Detroit Red Wings: 4 Reasons Canceling Realignment Hurts the Wings

PJ Sapienza@@pjsapiContributor IIIJanuary 9, 2012

TORONTO, CANADA - JANUARY 07: Nicklas Lidstrom #5 of the Detroit Red Wings prepares for a faceoff during NHL action against the Toronto Maple Leafs at the Air Canada Centre January 7, 2012 in Toronto, Ontario, Canada. (Photo by Abelimages/Getty Images)
Abelimages/Getty Images

The NHLPA rejected the league’s new realignment plan last week.  While there were a few tweaks that needed to be made regarding the playoffs, it was a plan worth salvaging. 

It appears between the players having their noses out of joint for not being involved in the initial plan and some legitimate concerns about the playoffs, the players union decided to nix the plan.  This seems to be more of a league issue and it should be their call.  This is basically a schedule issue, the players do not vote on the schedules each year so why on this?  As the collective bargaining agreement is expiring this year, this was not the issue to start a fight on.  It sets the tone for ugly negotiations.

The Detroit Red Wings along with the Winnipeg Jets appear to be the biggest losers out of this.  While there is still some hope that a simple swap will be made it is unlikely that Detroit would be involved.  Several Eastern Conference teams fear a powerful Detroit team entering their conference and will work behind the scenes to block any such move. 


Pack your bags boys; you are forced to travel….a lot.  Year after year the Red Wings are one of the most traveled teams in the league.  

Owner Mike Illitch has to pay more throughout the season due to the increased distances traveled.  For instance, before Atlanta moved, the longest road trip in the Eastern Conference is when the Canadiens take on the Florida Panthers.  Detroit has eight road trips that are over that distance with two more just below it.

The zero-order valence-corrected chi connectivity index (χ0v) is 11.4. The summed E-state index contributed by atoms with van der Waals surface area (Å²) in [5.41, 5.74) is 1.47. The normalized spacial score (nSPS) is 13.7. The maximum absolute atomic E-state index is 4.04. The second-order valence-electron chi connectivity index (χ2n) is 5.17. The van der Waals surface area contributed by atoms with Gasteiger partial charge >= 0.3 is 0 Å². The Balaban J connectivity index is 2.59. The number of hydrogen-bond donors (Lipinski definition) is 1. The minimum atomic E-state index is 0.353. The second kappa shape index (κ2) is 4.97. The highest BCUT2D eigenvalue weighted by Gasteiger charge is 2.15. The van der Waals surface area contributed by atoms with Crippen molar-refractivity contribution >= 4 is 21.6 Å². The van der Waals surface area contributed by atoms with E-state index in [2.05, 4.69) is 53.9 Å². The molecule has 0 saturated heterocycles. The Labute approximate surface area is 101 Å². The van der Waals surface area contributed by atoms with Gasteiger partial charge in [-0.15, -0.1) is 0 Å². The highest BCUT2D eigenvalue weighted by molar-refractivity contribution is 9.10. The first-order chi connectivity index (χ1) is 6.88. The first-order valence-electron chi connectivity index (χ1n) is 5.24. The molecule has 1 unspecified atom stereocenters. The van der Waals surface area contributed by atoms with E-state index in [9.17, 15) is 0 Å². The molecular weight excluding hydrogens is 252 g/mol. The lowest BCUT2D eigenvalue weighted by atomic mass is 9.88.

Over a season that means an increased travel cost and more wear and tear on the body with all the extra travel.

Game Times

The Red Wings only play one team that is in their time zone, Columbus. The rest of their games are out of their time zone, which means late night games.  It is amazing how popular and how well the Wings TV ratings are when fans are forced to stay up past midnight to watch them when they are on the road.

Without having a balanced schedule that the new plan would have brought, the Wings will be forced to have more late night games. 

Weight of the West

One argument against having Detroit move to the east has been the value they bring other Western Conference teams.  With the old system still in play the weight of the west still falls on them.  They are the marquee team; they are the team that will draw fans to fill opponent’s seats in order to keep them afloat.

Every sport has the star teams that people either love to cheer for or against.  The Red Wings are that team in hockey.  The difference is that no other league handicaps their star team as much as the NHL does.


Come playoff time the travel unfairness is even more obvious.  When Detroit last won the Stanley Cup, the three rounds leading up the finals saw them travel roughly 350 more miles per trip than Boston, last year’s champions, did.  That was also a low mileage total for the Wings as they didn’t have to play a West Coast team.

Again the late game times and cross country travel come into play, but with the pressure and tighter time frame of a playoff series, the effects are magnified even more.  As they advance round after round the effects of the extra travel and time zone changes keep building up.

In the end it makes what the Red Wings have accomplished even more impressive as they seem to have more hurdles placed in front of them in order to win.  Hopefully the league and players can come to a decision that makes the playing field more level for ALL of the teams.